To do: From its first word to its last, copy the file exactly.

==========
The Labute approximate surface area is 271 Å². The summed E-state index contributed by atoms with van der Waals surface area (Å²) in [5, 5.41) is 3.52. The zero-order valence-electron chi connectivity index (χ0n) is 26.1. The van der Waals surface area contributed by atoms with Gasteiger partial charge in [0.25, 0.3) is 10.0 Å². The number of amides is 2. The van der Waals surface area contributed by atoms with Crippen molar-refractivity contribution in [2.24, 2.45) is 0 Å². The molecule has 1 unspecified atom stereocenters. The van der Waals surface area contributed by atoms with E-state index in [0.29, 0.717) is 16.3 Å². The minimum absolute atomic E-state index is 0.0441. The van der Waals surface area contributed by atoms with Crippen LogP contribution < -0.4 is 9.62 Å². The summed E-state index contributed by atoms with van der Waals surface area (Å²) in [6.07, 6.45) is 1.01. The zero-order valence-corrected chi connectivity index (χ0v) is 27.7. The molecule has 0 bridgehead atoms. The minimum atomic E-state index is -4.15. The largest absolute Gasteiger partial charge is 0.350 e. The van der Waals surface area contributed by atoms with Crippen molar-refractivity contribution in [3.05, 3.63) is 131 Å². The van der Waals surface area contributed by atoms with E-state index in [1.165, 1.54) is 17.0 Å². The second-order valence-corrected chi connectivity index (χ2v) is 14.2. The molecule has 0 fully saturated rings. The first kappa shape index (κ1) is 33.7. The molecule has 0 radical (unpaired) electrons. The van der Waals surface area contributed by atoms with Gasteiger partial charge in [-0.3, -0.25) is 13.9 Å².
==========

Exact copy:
The Labute approximate surface area is 271 Å². The summed E-state index contributed by atoms with van der Waals surface area (Å²) in [5, 5.41) is 3.52. The zero-order valence-electron chi connectivity index (χ0n) is 26.1. The van der Waals surface area contributed by atoms with Gasteiger partial charge in [0.25, 0.3) is 10.0 Å². The number of amides is 2. The van der Waals surface area contributed by atoms with Crippen molar-refractivity contribution in [2.24, 2.45) is 0 Å². The molecule has 1 unspecified atom stereocenters. The van der Waals surface area contributed by atoms with E-state index in [0.29, 0.717) is 16.3 Å². The minimum absolute atomic E-state index is 0.0441. The van der Waals surface area contributed by atoms with Crippen LogP contribution < -0.4 is 9.62 Å². The summed E-state index contributed by atoms with van der Waals surface area (Å²) in [6.07, 6.45) is 1.01. The zero-order valence-corrected chi connectivity index (χ0v) is 27.7. The molecule has 0 bridgehead atoms. The minimum atomic E-state index is -4.15. The largest absolute Gasteiger partial charge is 0.350 e. The van der Waals surface area contributed by atoms with Crippen molar-refractivity contribution in [3.05, 3.63) is 131 Å². The van der Waals surface area contributed by atoms with E-state index in [1.165, 1.54) is 17.0 Å². The second-order valence-corrected chi connectivity index (χ2v) is 14.2. The molecule has 0 fully saturated rings. The first kappa shape index (κ1) is 33.7. The molecule has 0 radical (unpaired) electrons. The van der Waals surface area contributed by atoms with Gasteiger partial charge in [-0.3, -0.25) is 13.9 Å².